20 April 2017

Release Day Review & Guestpost: Becoming Betty by Eleanor Wood

Lizzie Brown's life is one big to-do list: 
1. Start college
2. Become cool
3. Decide wtf to do with her life

So when she meets Viv, the crazy, beautiful lead singer in a band, she thinks she's on her way to achieving number two on her list. And when Viv asks her to be the bass player in the band, there's only one problem - Lizzie can't play a single note. And that she's nowhere near cool enough (ok, two problems). And that she has a huge crush on the guitarist (ok, three), who happens to be Viv's boyfriend (ok, this is a terrible idea).

But Viv won't take no for an answer, and decides that a makeover is the answer to everything. Boring Lizzie Brown is going to become Betty Brown the Bass Player and there's nothing Lizzie can do about it...


Source: Review Consideration | Purchase

5 Words: Music, friendship, family, change, growing-up.

Yep, she's done it again.

This is exactly the book I wish I'd had when I was sixteen. At times when I was reading I forgot I was reading about Lizzie and thought I was reading about myself. As much as I saw myself in the main character, it was still easy to escape into this story.

I loved how there were friendships that changed. I loved that first, desperate day at college. The whole book came to life as I read, played out in my head like I was watching it on TV.

Something Eleanor Wood does really well is writing about how actions have consequences. Whatever her characters do, right or wrong, there are repercussions within the story. It adds extra depth to the whole story, and makes her characters all the more human.
Behind Becoming Betty 
When I wrote Becoming Betty, the main theme I had in my head was: GIRLS DOING STUFF! Sounds very basic, I know…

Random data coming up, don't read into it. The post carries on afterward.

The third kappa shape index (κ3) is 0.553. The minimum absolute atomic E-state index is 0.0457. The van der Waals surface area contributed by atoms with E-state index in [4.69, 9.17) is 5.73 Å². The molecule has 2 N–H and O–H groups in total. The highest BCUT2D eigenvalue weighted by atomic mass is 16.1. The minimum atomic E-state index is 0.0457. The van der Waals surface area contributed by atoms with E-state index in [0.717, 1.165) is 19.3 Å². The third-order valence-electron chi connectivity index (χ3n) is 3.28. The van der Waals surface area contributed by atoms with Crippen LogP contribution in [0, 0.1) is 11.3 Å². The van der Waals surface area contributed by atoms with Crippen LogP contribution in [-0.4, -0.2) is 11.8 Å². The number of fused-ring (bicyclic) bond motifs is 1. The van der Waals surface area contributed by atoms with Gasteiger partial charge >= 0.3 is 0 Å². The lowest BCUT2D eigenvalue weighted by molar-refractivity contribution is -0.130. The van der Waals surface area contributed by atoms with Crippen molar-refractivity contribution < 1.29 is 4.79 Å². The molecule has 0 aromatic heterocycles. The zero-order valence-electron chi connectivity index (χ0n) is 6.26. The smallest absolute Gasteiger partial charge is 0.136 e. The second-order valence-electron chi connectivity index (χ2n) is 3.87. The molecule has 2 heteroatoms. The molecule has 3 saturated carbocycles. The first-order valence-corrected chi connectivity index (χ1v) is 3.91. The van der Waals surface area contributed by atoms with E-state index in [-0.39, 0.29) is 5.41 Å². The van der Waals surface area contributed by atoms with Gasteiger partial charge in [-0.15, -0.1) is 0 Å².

I was conscious that in my first book My Secret Rockstar Boyfriend, the heroine Tuesday (although she is super cool, and a blogger and a writer and a “do-er”) – she spends the entire story idolising a boy in a band, instead of being in a band herself. The whole book was about music, but from the point of view of being a fan rather than a musician. 
So, of course the logical next step was to write a book about girls in bands. It is very loosely inspired by the time I was in a (terrible) band when I was younger. Like Betty, I learned to play bass because it was known for being the easiest instrument. Unfortunately, I did not uncover any great hidden talent. However, I did have a brilliant time and learned to play a few songs on the bass (although mostly my friends and I sat around and drank tea and talked about how amazing our band was going to be at some unspecified point in the future). If we had spent that time actually practising, who knows where we’d be now?! 
Funnily enough, after I had written the book, I heard the term ‘girl band lit’ mentioned for the first time. During a Twitter chat about #boybandlit someone (actually the brilliant Chris Russell!) suggested that somebody needed to start writing ‘girlband lit’! It was only then it occurred to me, that’s exactly what I have written! 
While I was writing the book, I was really inspired by a few books about young girls in bands. Personally, I think these are fascinating reads whether you’re a fan of the music or not… 

Clothes, Clothes, Clothes. Music, Music, Music. Boys, Boys, Boys. by Viv Albertine

Isn’t that the greatest title ever? It’s a quote from the author’s mum, shouted during an argument: ‘all you ever think about is…!’ Viv Albertine was in The Slits, a girl band in London in the 70s. None of them knew how to play, they just made it up as they went along, then became an important band on the punk scene. Viv Albertine is the coolest. I love this book so much, I named one of my main characters after her. 

Hunger Makes Me a Modern Girl by Carrie Brownstein

Not only was Carrie Brownstein in the amazing band Sleater Kinney – she then had a total career change when the band broke up and now writes the comedy show Portlandia. She also volunteers for a rescue dog charity. She is wonderful and inspiring. 

Paradoxical Undressing by Kristin Hersh

This memoir covers a year in Kristin’s life, when she was still a teenager. That year was a dramatic time to say the least: her band the Throwing Muses got signed, she was misdiagnosed with schizophrenia and she had a baby. This woman is amazing and her book is beautiful.

4 comments:

  1. Sounds brilliant you did a great job of explaining the book without giving the plot away. I will definetly be checking it out! xx

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  2. A great review and teaser wanting me to read more of the book!

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  3. Sounds like a great book! Nice review! xx corinne

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  4. A great review!!! Youve made it sound very good leaving me want to read!x

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